The best moment of the game, for me, comes in one of the last few chapters. Before heading out for the final raid against the big bad, you can walk the city streets one last time. If you do so, you can take on a quest from a mother to watch her daughter while she is away. To help keep the girl entertained, your friend tells her that the player character is magical and the little girl tells them to prove it. Following your friend’s lead, you summon your Legion near a stack of boxes to blow them apart, take a neon sign and hurl  down a busy street, and use the Arm Legions ability to hover off the ground. This moment is just brilliant. It uses all the small mechanics you’ve learned throughout the game in a completely new way. When I first picked up Astral Chain and started to learn each new Legion ability and mechanic tied to them, I knew I would be fighting giant and impressively design enemies. It’s a Platinum game; that’s what they do. But I would never have expected to be using those same learned skills to convince a child my character was a magical being. 

That is what’s truly special about the game, the central mechanic of the Legions is varied, yet well realized enough that it can still throw new things at you even at the end of the game and have they fit perfectly. Most games either lose steam halfway through after all the mechanics have been introduced or feel disjointed as they continually introduce new gameplay styles all the way up to the end. Astral Chain stays fast ahead of the curve by exploring a strong central mechanic and how it could be used for both of its gameplay styles. It truly is like two beings working as one.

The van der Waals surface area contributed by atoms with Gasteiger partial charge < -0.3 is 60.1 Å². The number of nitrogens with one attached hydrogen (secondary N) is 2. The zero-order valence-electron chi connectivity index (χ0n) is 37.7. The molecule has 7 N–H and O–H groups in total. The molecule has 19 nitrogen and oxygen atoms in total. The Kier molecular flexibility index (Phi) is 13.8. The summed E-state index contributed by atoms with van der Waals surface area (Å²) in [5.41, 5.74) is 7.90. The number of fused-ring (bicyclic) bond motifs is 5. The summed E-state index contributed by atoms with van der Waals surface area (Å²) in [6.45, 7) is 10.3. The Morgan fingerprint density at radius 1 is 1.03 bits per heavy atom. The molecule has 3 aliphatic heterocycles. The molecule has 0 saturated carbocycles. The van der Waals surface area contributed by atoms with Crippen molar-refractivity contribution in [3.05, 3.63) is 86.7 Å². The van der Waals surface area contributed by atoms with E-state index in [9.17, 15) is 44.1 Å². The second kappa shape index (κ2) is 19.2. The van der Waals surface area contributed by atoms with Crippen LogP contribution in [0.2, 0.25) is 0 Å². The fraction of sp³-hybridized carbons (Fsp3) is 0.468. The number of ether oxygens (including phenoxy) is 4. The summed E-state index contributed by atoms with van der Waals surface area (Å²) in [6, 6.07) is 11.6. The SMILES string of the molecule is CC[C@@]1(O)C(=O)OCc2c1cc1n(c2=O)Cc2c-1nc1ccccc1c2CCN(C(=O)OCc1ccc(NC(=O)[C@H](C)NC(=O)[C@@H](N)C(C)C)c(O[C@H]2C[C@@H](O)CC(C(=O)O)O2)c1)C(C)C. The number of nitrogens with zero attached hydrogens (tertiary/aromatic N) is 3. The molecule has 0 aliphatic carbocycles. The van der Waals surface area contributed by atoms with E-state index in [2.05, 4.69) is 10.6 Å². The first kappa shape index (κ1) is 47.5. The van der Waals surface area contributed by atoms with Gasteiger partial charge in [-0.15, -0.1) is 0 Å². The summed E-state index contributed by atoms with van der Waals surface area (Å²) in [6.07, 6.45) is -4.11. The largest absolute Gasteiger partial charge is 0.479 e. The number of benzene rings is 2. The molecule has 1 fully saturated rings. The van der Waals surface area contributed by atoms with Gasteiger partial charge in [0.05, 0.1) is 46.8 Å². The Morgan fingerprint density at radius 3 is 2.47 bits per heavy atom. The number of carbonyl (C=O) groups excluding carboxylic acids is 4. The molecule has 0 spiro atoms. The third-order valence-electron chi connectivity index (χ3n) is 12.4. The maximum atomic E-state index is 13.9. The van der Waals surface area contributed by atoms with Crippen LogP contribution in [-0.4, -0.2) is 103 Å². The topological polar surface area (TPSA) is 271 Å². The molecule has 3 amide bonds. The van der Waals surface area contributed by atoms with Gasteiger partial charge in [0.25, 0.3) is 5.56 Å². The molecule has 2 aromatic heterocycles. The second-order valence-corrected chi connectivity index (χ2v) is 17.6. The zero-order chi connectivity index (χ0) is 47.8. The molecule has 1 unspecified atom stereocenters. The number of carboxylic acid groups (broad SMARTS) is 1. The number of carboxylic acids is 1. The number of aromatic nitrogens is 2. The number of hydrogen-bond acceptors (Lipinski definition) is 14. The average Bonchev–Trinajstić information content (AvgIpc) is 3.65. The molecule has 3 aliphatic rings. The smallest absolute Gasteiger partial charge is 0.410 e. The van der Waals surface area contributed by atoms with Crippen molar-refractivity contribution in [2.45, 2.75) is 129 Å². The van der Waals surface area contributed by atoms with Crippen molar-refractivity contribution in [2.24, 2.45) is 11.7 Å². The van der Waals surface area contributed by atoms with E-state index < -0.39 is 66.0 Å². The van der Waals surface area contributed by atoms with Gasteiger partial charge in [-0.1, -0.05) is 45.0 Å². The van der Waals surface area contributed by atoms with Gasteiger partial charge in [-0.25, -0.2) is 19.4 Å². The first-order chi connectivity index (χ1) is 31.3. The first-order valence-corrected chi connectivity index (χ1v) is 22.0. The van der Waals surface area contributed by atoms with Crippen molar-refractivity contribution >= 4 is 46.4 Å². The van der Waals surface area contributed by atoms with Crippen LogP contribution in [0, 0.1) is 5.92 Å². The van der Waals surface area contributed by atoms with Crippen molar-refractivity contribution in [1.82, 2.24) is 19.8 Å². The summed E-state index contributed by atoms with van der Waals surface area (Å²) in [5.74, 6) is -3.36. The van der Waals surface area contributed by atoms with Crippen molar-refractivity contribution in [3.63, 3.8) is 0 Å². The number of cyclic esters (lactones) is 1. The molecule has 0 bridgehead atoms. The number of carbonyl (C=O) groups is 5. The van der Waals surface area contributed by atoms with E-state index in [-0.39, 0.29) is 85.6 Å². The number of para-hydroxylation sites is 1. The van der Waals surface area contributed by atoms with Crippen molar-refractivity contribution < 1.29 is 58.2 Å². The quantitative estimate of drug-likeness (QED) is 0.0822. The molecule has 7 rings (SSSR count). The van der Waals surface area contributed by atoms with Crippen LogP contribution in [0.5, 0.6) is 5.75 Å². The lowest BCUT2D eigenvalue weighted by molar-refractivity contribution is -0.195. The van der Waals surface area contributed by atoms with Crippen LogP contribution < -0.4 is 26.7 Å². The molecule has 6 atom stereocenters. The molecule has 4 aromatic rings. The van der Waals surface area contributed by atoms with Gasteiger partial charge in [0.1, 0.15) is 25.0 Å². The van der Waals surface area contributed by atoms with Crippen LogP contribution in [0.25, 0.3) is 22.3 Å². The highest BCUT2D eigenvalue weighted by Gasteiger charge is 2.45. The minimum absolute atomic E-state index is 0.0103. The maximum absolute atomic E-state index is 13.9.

Shadow of the Colossus – Critical Miss #3

Shadow of the Colossus came out for the PS2 in 2005 and gained critical acclaim for being a completely unique game. It told its story like a myth with deep implications and a moral complexity seldom seen in video games of the era. It featured such large creatures as enemies that gave the game an unparalleled sense of scale. It was very impressive on the PS2 and, 15 years later, continues to impress through its remake on the PS4.

When the game starts, the player finds themselves controlling a boy named Wander. He is entering a forbidden land with a dead woman to cut a deal with an ancient god, Dormin. Dormin tells Wander that the woman’s life will be restored if he can defeat sixteen colossi scattered across the land. So Wander sets off without a second thought.

Wander rides his horse, Agro, across the barren, desolate forbidden land that obviously hasn’t been inhabited of hundreds of years. Agro’s controls take some getting use to and the camera struggles against the player. After climbing some cliffs, you’ll find your first target. The creature you come across is huge, towering over Wander, and is covered in hair and dirt and stone structures. It looks organic and constructed at the same time. The colossus is awe inspiring and intimidating, but isn’t too hard to defeat. Climbing up to the colossus’s head to its next weak point is thrilling. Climbing drains your stamina and watching Wander being flung around when the colossus tries to shake him off is extremely tense. When you reach the weak point on its head, you plunge your sword into it over and over again until it finally falls. Wander gets transported back to the temple to get his next target, but not before strange, black tendrils pour out of the fallen colossus into him.